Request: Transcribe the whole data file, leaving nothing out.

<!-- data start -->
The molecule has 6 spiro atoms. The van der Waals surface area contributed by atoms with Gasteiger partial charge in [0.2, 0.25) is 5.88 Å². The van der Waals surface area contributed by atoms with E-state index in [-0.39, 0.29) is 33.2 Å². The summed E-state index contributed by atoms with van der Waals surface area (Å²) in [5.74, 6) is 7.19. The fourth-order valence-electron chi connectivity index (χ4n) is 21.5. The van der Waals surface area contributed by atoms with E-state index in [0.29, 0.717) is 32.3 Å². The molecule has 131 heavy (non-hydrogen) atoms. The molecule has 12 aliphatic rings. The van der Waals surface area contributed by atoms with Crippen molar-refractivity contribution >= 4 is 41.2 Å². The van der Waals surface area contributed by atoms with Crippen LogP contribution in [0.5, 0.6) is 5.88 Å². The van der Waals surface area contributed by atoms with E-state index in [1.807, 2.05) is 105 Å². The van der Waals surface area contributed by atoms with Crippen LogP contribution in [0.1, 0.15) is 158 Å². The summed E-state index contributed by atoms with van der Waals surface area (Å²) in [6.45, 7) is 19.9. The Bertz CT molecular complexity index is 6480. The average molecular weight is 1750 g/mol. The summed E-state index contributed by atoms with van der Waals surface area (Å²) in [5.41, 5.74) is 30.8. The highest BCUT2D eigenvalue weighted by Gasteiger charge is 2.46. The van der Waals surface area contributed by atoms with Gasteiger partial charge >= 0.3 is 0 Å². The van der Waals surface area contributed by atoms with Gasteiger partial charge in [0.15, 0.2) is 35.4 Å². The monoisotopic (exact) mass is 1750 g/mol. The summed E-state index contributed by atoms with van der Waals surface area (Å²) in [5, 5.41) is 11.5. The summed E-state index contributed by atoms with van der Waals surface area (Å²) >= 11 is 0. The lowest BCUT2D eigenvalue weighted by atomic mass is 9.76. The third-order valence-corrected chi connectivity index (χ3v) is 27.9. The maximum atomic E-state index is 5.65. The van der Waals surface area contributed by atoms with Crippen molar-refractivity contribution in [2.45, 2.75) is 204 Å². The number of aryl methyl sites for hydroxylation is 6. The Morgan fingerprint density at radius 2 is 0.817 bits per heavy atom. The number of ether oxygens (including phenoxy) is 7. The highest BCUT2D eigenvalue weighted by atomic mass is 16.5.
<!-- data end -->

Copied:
The molecule has 6 spiro atoms. The van der Waals surface area contributed by atoms with Gasteiger partial charge in [0.2, 0.25) is 5.88 Å². The van der Waals surface area contributed by atoms with E-state index in [-0.39, 0.29) is 33.2 Å². The summed E-state index contributed by atoms with van der Waals surface area (Å²) in [5.74, 6) is 7.19. The fourth-order valence-electron chi connectivity index (χ4n) is 21.5. The van der Waals surface area contributed by atoms with E-state index in [0.29, 0.717) is 32.3 Å². The molecule has 131 heavy (non-hydrogen) atoms. The molecule has 12 aliphatic rings. The van der Waals surface area contributed by atoms with Crippen molar-refractivity contribution >= 4 is 41.2 Å². The van der Waals surface area contributed by atoms with Crippen LogP contribution in [0.5, 0.6) is 5.88 Å². The van der Waals surface area contributed by atoms with E-state index in [1.807, 2.05) is 105 Å². The van der Waals surface area contributed by atoms with Crippen LogP contribution in [0.1, 0.15) is 158 Å². The summed E-state index contributed by atoms with van der Waals surface area (Å²) in [6.45, 7) is 19.9. The Bertz CT molecular complexity index is 6480. The average molecular weight is 1750 g/mol. The summed E-state index contributed by atoms with van der Waals surface area (Å²) in [5.41, 5.74) is 30.8. The highest BCUT2D eigenvalue weighted by Gasteiger charge is 2.46. The van der Waals surface area contributed by atoms with Gasteiger partial charge >= 0.3 is 0 Å². The van der Waals surface area contributed by atoms with Gasteiger partial charge in [0.15, 0.2) is 35.4 Å². The monoisotopic (exact) mass is 1750 g/mol. The summed E-state index contributed by atoms with van der Waals surface area (Å²) in [5, 5.41) is 11.5. The summed E-state index contributed by atoms with van der Waals surface area (Å²) >= 11 is 0. The lowest BCUT2D eigenvalue weighted by atomic mass is 9.76. The third-order valence-corrected chi connectivity index (χ3v) is 27.9. The maximum atomic E-state index is 5.65. The van der Waals surface area contributed by atoms with Crippen molar-refractivity contribution in [2.45, 2.75) is 204 Å². The number of aryl methyl sites for hydroxylation is 6. The Morgan fingerprint density at radius 2 is 0.817 bits per heavy atom. The number of ether oxygens (including phenoxy) is 7. The highest BCUT2D eigenvalue weighted by atomic mass is 16.5.